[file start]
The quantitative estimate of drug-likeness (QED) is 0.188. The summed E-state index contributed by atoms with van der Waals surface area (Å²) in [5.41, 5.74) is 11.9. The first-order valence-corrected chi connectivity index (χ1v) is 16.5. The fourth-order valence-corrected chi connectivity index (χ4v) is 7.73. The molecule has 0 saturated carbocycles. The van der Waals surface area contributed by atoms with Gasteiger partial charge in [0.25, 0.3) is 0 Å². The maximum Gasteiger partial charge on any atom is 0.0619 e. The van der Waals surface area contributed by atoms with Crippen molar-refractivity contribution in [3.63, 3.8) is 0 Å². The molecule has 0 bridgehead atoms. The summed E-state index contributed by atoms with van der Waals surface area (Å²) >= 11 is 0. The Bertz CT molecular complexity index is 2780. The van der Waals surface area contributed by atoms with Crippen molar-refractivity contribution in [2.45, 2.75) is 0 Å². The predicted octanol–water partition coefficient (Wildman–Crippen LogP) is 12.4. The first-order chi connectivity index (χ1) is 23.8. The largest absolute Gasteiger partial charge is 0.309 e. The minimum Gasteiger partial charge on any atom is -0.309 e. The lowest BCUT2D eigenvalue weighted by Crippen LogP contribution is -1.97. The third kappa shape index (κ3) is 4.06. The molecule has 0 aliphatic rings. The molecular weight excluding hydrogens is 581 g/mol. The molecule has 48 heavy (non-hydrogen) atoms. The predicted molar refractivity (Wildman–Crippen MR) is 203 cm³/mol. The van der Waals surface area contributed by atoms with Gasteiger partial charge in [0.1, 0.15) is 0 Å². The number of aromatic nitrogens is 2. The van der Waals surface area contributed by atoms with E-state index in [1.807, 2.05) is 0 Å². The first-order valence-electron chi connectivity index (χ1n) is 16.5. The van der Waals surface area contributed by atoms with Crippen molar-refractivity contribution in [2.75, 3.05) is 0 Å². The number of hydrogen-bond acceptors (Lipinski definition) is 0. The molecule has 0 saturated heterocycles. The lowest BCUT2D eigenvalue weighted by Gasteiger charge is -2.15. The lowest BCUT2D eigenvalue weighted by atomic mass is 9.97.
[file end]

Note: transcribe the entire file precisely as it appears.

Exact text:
The quantitative estimate of drug-likeness (QED) is 0.188. The summed E-state index contributed by atoms with van der Waals surface area (Å²) in [5.41, 5.74) is 11.9. The first-order valence-corrected chi connectivity index (χ1v) is 16.5. The fourth-order valence-corrected chi connectivity index (χ4v) is 7.73. The molecule has 0 saturated carbocycles. The van der Waals surface area contributed by atoms with Gasteiger partial charge in [0.25, 0.3) is 0 Å². The maximum Gasteiger partial charge on any atom is 0.0619 e. The van der Waals surface area contributed by atoms with Crippen molar-refractivity contribution in [3.63, 3.8) is 0 Å². The molecule has 0 bridgehead atoms. The summed E-state index contributed by atoms with van der Waals surface area (Å²) >= 11 is 0. The Bertz CT molecular complexity index is 2780. The van der Waals surface area contributed by atoms with Crippen molar-refractivity contribution in [2.45, 2.75) is 0 Å². The predicted octanol–water partition coefficient (Wildman–Crippen LogP) is 12.4. The first-order chi connectivity index (χ1) is 23.8. The largest absolute Gasteiger partial charge is 0.309 e. The minimum Gasteiger partial charge on any atom is -0.309 e. The lowest BCUT2D eigenvalue weighted by Crippen LogP contribution is -1.97. The third kappa shape index (κ3) is 4.06. The molecule has 0 aliphatic rings. The molecular weight excluding hydrogens is 581 g/mol. The molecule has 48 heavy (non-hydrogen) atoms. The predicted molar refractivity (Wildman–Crippen MR) is 203 cm³/mol. The van der Waals surface area contributed by atoms with Gasteiger partial charge in [0.1, 0.15) is 0 Å². The number of aromatic nitrogens is 2. The van der Waals surface area contributed by atoms with E-state index in [1.807, 2.05) is 0 Å². The first-order valence-electron chi connectivity index (χ1n) is 16.5. The van der Waals surface area contributed by atoms with Crippen molar-refractivity contribution in [2.75, 3.05) is 0 Å². The number of hydrogen-bond acceptors (Lipinski definition) is 0. The molecule has 0 saturated heterocycles. The lowest BCUT2D eigenvalue weighted by Gasteiger charge is -2.15. The lowest BCUT2D eigenvalue weighted by atomic mass is 9.97.